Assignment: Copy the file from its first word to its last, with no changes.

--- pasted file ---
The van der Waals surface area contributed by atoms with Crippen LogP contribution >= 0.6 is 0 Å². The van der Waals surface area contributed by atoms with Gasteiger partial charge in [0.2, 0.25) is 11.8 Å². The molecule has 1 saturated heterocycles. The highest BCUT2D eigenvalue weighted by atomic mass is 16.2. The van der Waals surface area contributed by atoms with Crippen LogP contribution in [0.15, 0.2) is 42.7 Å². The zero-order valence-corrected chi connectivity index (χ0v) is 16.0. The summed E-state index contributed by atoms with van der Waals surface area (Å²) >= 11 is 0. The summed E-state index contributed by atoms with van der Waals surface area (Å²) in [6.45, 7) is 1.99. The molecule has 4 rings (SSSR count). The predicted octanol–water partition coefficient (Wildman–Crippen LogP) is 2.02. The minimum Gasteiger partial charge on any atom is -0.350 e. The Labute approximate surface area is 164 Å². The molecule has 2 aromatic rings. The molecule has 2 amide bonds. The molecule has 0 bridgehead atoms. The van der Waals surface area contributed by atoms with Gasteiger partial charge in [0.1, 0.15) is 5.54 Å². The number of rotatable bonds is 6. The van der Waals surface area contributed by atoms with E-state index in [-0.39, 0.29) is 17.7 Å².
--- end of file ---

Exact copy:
The van der Waals surface area contributed by atoms with Crippen LogP contribution >= 0.6 is 0 Å². The van der Waals surface area contributed by atoms with Gasteiger partial charge in [0.2, 0.25) is 11.8 Å². The molecule has 1 saturated heterocycles. The highest BCUT2D eigenvalue weighted by atomic mass is 16.2. The van der Waals surface area contributed by atoms with Crippen LogP contribution in [0.15, 0.2) is 42.7 Å². The zero-order valence-corrected chi connectivity index (χ0v) is 16.0. The summed E-state index contributed by atoms with van der Waals surface area (Å²) >= 11 is 0. The summed E-state index contributed by atoms with van der Waals surface area (Å²) in [6.45, 7) is 1.99. The molecule has 4 rings (SSSR count). The predicted octanol–water partition coefficient (Wildman–Crippen LogP) is 2.02. The minimum Gasteiger partial charge on any atom is -0.350 e. The Labute approximate surface area is 164 Å². The molecule has 2 aromatic rings. The molecule has 2 amide bonds. The molecule has 0 bridgehead atoms. The van der Waals surface area contributed by atoms with Gasteiger partial charge in [0.1, 0.15) is 5.54 Å². The number of rotatable bonds is 6. The van der Waals surface area contributed by atoms with E-state index in [-0.39, 0.29) is 17.7 Å².